But as it turned out, the two men are both rugby aficionados—the kind of no-holdsbarred combatants who like nothing more than spending the afternoon bloodying one another’s noses and then retiring to the bar together for a few cold ones. Horgan (see p.30) now describes that to-and-fro in genteel and diplomatic terms: “Andrew and I know we can be very direct with each other—we have to be. We get on very well, and I appreciate his perspective, even when we disagree.”

The CASA negotiations were a turning point, Horgan says. “Andrew and I worked through policy issues and found out how much we have in common. The relationship— even with the occasional ups and downs—has only deepened since then. I think we’re both aware our agreement is breaking new ground, and the responsibility is both intimidating and exciting.”

In short, Horgan and Weaver have built the kind of deep and abiding trust that prevails when you know that the other person may, at any moment, snatch up the ball and run away.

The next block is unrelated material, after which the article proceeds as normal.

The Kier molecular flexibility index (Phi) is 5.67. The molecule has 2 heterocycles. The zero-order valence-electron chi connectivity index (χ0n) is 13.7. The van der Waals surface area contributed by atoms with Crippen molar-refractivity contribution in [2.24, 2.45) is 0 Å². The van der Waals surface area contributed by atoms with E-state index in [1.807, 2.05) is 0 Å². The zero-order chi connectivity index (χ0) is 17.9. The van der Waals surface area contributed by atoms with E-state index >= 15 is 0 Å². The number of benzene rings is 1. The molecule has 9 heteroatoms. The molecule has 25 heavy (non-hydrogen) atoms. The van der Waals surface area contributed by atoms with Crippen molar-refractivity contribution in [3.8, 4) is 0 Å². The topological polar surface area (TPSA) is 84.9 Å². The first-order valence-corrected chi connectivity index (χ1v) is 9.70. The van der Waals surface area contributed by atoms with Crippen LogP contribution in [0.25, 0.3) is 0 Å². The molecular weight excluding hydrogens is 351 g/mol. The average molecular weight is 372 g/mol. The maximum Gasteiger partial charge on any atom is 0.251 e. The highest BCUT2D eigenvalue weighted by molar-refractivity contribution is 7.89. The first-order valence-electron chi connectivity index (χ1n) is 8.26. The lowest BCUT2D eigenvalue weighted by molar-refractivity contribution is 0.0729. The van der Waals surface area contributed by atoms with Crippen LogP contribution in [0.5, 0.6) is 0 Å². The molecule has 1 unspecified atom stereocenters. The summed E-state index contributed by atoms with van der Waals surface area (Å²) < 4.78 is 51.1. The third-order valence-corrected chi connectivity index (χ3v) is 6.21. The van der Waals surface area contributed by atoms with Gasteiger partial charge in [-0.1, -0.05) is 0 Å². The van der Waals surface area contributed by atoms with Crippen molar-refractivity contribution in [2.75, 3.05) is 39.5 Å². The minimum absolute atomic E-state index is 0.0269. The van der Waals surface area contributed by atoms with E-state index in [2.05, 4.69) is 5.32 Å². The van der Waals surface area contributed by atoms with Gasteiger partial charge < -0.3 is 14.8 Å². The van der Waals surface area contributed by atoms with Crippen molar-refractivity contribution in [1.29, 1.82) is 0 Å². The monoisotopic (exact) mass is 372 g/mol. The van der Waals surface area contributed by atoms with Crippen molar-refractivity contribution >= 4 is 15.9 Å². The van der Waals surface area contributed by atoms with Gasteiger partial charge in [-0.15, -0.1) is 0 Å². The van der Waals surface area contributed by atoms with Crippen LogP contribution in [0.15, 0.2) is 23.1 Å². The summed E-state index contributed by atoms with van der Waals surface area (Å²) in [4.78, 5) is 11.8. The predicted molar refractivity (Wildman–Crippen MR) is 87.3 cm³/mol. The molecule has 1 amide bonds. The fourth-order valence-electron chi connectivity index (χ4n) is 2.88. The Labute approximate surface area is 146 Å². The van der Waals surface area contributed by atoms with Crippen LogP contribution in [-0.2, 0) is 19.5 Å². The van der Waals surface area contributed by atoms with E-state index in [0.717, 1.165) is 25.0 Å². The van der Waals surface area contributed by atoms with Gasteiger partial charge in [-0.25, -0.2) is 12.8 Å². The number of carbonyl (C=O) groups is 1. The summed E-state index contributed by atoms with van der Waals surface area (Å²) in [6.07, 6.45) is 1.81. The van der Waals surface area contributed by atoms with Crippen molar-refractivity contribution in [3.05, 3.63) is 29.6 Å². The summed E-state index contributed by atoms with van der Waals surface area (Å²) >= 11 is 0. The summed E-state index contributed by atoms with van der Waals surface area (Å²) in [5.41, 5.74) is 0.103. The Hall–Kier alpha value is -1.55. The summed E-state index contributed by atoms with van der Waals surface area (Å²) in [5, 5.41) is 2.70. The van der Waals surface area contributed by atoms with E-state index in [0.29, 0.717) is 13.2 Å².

Weaver
Credit: Darcy Shawchek

Andrew Weaver (right) checks out the Site C dam project from a landowner's perspective. 

Electoral Climate

Still, the functional NDP-Green coalition has made headway on policy issues of mutual interest, including electoral, lobbying, environmental and regulatory reform; child care; the Fair Wages Commission; the basic income pilot; and the innovation commission (Innovate BC). But two big issues hang in the balance.

The first is the referendum on proportional representation, an initiative the Greens support with full enthusiasm. And why not? As Weaver points out, his party attracted almost 17 percent of the popular vote in 2017 but won only three of the legislature’s 87 seats. A proportional division would have given them 14 or 15.

The Liberal Party is dead set against the change, and again, why not? They and their Social Credit predecessors have ruled the province with 13 majority governments since 1952, despite having only once won an actual majority of the votes.